Computational prediction of how strongly an olfactory receptor (OR) responds to various odors can help in bridging the widening gap between the large number of receptors that have been sequenced and the small number of experiments measuring their responses. Previous efforts in this area have predicted the responses of a receptor to some odors, using the known responses of the same receptor to other odors. Here, we present a method to predict the responses of a receptor without any known responses by using available data about the responses of other conspecific receptors and their sequences. We applied this method to ORs in insects Drosophila melanogaster (both adult and larva) and Anopheles gambiae and to mouse and human ORs. We found the predictions to be in significant agreement with the experimental measurements. The method also provides clues about the response-determining positions within the receptor sequences.
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http://dx.doi.org/10.1093/chemse/bjz059DOI Listing
http://www.ncbi.nlm.nih.gov/pmc/articles/PMC6837872PMC
October 2019

Strong, weak and neuron type dependent lateral inhibition in the olfactory bulb.

Sci Rep 2019 02 7;9(1):1602. Epub 2019 Feb 7.

Gonda Multidisciplinary Brain Research Center, Bar-Ilan University, Ramat-Gan, Israel.

In many sensory systems, different sensory features are transmitted in parallel by several different types of output neurons. In the mouse olfactory bulb, there are only two output neuron types, the mitral and tufted cells (M/T), which receive similar odor inputs, but they are believed to transmit different odor characteristics. How these two neuron types deliver different odor information is unclear. Here, by combining electrophysiology and optogenetics, it is shown that distinct inhibitory networks modulate M/T cell responses differently. Overall strong lateral inhibition was scarce, with most neurons receiving lateral inhibition from a handful of unorganized surrounding glomeruli (~5% on average). However, there was a considerable variability between different neuron types in the strength and frequency of lateral inhibition. Strong lateral inhibition was mostly found in neurons locked to the first half of the respiration cycle. In contrast, weak inhibition arriving from many surrounding glomeruli was relatively more common in neurons locked to the late phase of the respiration cycle. Proximal neurons could receive different levels of inhibition. These results suggest that there is considerable diversity in the way M/T cells process odors so that even neurons that receive the same odor input transmit different odor information to the cortex.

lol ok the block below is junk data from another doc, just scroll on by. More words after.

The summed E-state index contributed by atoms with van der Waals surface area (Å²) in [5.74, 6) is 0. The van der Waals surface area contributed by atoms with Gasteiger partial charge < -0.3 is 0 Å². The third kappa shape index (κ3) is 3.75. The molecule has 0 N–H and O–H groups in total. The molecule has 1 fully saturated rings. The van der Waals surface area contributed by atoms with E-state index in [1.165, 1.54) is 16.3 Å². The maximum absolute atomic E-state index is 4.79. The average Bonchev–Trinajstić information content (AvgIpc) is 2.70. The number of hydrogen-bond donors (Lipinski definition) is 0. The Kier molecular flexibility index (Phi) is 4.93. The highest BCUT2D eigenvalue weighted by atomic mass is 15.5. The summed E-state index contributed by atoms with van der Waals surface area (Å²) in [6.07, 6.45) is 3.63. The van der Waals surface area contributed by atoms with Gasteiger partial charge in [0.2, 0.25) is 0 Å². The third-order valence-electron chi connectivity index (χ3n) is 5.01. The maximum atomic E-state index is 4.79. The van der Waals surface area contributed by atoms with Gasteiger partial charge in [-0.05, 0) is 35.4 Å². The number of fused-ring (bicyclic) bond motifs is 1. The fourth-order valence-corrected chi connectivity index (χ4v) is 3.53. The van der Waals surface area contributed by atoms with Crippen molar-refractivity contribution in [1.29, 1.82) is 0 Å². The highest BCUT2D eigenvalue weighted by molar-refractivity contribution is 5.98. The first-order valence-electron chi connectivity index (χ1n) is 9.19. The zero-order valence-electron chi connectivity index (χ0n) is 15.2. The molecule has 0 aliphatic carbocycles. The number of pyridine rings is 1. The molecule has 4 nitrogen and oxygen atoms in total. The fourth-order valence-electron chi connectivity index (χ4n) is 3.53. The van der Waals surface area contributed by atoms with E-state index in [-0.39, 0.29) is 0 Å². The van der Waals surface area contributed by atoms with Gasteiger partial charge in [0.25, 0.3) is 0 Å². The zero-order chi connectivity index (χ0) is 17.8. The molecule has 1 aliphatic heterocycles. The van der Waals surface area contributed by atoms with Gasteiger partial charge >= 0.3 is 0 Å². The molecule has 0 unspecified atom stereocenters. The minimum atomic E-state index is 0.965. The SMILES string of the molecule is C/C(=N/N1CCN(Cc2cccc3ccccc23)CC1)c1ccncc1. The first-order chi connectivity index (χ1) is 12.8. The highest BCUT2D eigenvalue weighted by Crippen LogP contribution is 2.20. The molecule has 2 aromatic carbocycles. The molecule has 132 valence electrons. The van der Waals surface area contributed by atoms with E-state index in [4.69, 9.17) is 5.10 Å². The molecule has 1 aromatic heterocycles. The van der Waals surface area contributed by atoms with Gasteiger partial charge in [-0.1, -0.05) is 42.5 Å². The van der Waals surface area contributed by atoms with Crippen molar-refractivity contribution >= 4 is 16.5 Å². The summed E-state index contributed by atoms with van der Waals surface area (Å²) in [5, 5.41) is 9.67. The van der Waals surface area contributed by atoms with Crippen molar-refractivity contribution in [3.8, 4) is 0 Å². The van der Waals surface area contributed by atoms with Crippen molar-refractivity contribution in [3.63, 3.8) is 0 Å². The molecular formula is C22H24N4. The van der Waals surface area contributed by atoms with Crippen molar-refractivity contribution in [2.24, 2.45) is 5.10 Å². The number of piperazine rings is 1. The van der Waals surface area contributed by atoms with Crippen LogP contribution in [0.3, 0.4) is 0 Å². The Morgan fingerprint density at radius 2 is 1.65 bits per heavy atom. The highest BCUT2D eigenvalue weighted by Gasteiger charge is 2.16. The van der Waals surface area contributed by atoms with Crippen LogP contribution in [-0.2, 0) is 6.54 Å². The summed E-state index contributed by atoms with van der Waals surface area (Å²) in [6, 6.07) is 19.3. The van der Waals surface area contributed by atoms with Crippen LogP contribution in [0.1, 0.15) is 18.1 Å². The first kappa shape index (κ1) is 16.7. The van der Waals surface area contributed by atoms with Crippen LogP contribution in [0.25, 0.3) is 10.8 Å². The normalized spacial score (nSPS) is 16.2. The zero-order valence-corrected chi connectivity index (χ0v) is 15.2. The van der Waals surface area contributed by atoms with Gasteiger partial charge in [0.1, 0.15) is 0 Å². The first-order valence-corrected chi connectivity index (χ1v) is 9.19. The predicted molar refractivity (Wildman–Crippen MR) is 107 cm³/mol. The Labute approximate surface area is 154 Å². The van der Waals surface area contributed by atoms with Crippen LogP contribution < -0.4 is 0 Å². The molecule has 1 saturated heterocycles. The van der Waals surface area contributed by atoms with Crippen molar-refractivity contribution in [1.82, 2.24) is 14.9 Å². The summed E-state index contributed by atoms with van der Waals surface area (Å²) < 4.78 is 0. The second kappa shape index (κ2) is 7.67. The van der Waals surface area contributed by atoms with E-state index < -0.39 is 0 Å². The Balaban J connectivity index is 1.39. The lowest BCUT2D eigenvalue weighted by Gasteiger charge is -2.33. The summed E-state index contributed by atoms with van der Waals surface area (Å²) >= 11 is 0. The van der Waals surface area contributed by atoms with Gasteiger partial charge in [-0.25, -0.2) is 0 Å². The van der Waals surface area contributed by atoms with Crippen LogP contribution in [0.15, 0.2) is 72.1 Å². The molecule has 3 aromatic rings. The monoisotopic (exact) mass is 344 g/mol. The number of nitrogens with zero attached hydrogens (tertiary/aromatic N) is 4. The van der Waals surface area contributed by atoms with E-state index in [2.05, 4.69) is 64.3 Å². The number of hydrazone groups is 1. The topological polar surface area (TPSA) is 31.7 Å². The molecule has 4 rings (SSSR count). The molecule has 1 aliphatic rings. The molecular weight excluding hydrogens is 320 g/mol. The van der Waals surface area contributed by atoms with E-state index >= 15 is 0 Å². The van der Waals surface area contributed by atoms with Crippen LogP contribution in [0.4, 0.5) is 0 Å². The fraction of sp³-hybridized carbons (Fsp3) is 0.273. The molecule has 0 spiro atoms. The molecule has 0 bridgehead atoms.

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http://dx.doi.org/10.1038/s41598-018-38151-9DOI Listing
http://www.ncbi.nlm.nih.gov/pmc/articles/PMC6367436PMC
February 2019

A Mirror-Symmetric Excitatory Link Coordinates Odor Maps across Olfactory Bulbs and Enables Odor Perceptual Unity.

Neuron 2018 08 2;99(4):800-813.e6. Epub 2018 Aug 2.

The Gonda Multidisciplinary Brain Research Center, Bar-Ilan University, Ramat-Gan 5290002, Israel. Electronic address:

Sensory input reaching the brain from bilateral and offset channels is nonetheless perceived as unified. This unity could be explained by simultaneous projections to both hemispheres, or inter-hemispheric information transfer between sensory cortical maps. Odor input, however, is not topographically organized, nor does it project bilaterally, making olfactory perceptual unity enigmatic. Here we report a circuit that interconnects mirror-symmetric isofunctional mitral/tufted cells between the mouse olfactory bulbs. Connected neurons respond to similar odors from ipsi- and contra-nostrils, whereas unconnected neurons do not respond to odors from the contralateral nostril. This connectivity is likely mediated through a one-to-one mapping from mitral/tufted neurons to the ipsilateral anterior olfactory nucleus pars externa, which activates the mirror-symmetric isofunctional mitral/tufted neurons glutamatergically. This circuit enables sharing of odor information across hemispheres in the absence of a cortical topographical organization, suggesting that olfactory glomerular maps are the equivalent of cortical sensory maps found in other senses.
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http://dx.doi.org/10.1016/j.neuron.2018.07.012DOI Listing
August 2018

Mammalian odorant receptor tuning breadth persists across distinct odorant panels.

PLoS One 2017 25;12(9):e0185329. Epub 2017 Sep 25.

Department of Molecular and Cellular Pharmacology, University of Miami Miller School of Medicine, Miami, Florida, United States of America.